27/04/2009 | Sales management
Whilst we don’t claim to have the monopoly on good salesmanship, one of the benefits of the ‘best practice’ model we deploy with our clients, is the chance to raise the bar at least a little.
I was reminded of this during a recent meeting with a very well-run sales operation which was tasked with not only matching the local competition in terms of revenue generation, but achieving this through having to outsell them with a currently less well-thought of and largely forgotten brand. Hiring the best people in the industry today is unlikely to be enough - they need to outperform their peers significantly. Therefore, searching for the answers on how to do this from within this same pool of talent will always limit their options.
What the chairman said to me was that they wanted to add an edge to really good people that wasn’t available in their world today. He wanted a different perspective on what ‘good looks like’ to enable them to shift their performance to the next level.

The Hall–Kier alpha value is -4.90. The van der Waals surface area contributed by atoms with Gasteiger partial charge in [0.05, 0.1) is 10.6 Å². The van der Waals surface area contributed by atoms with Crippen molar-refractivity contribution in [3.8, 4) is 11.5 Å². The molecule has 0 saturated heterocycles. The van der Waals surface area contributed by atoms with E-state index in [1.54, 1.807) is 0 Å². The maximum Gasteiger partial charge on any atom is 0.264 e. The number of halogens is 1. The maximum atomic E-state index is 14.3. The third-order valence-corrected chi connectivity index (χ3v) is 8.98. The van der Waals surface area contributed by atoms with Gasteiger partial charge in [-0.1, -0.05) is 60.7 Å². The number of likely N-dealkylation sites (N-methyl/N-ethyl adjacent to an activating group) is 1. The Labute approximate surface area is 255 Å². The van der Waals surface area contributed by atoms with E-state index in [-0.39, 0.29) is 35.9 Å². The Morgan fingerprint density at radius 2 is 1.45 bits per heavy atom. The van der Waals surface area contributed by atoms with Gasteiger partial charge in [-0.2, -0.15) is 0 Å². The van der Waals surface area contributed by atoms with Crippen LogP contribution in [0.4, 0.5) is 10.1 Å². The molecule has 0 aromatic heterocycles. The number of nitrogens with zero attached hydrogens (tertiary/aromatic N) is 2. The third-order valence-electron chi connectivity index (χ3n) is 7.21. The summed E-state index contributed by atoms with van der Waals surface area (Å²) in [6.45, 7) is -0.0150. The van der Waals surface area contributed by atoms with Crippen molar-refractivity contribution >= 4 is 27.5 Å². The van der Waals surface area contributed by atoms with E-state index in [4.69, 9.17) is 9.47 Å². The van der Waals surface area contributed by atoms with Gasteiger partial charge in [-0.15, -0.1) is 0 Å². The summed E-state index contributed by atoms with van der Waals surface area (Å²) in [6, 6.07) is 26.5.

Despite this particular chairman’s enlightened view of the value of external help, the first question we are usually asked concerns our knowledge of the potential client’s business or market sector. These days we have worked in most sectors of the economy outside retail but even before this we found that a detailed knowledge of the market our clients operate in is rarely necessary. Obviously we need a good grasp of the basic dynamics in the market and the likely pressures on sales people as a result but ultimately best practice is best practice. What varies with each specific market is the significance of the bits you haven’t got and the plan necessary to acquire them.
Being able to benchmark what we find against this more objective view of what good looks like, rather than what you’ve seen before in your industry, is precisely what gives us the edge in helping give you the edge!
Next time the Sales Director in front of you tells you he has a strong team of really good people my advice is ask yourself, "how does he know and what is he comparing them to anyway?"
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